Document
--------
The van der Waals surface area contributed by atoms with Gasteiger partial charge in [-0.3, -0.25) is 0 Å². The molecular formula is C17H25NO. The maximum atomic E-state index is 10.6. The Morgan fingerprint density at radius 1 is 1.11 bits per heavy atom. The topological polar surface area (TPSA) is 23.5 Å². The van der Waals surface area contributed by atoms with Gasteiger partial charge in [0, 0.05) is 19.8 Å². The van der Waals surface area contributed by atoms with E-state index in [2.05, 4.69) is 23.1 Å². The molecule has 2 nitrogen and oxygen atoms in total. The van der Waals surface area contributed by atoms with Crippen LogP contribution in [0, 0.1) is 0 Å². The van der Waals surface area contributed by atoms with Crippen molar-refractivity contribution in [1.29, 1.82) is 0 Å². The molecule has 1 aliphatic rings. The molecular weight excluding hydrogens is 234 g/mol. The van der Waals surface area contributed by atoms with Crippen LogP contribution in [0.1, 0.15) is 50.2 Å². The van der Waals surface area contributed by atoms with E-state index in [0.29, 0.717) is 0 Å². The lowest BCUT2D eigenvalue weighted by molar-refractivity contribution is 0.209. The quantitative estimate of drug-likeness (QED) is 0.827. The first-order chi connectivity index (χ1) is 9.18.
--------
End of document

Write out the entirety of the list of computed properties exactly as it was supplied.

The van der Waals surface area contributed by atoms with Gasteiger partial charge in [-0.3, -0.25) is 0 Å². The molecular formula is C17H25NO. The maximum atomic E-state index is 10.6. The Morgan fingerprint density at radius 1 is 1.11 bits per heavy atom. The topological polar surface area (TPSA) is 23.5 Å². The van der Waals surface area contributed by atoms with Gasteiger partial charge in [0, 0.05) is 19.8 Å². The van der Waals surface area contributed by atoms with E-state index in [2.05, 4.69) is 23.1 Å². The molecule has 2 nitrogen and oxygen atoms in total. The van der Waals surface area contributed by atoms with Crippen LogP contribution in [0, 0.1) is 0 Å². The van der Waals surface area contributed by atoms with Crippen molar-refractivity contribution in [1.29, 1.82) is 0 Å². The molecule has 1 aliphatic rings. The molecular weight excluding hydrogens is 234 g/mol. The van der Waals surface area contributed by atoms with Crippen LogP contribution in [0.1, 0.15) is 50.2 Å². The van der Waals surface area contributed by atoms with E-state index in [0.29, 0.717) is 0 Å². The lowest BCUT2D eigenvalue weighted by molar-refractivity contribution is 0.209. The quantitative estimate of drug-likeness (QED) is 0.827. The first-order chi connectivity index (χ1) is 9.18.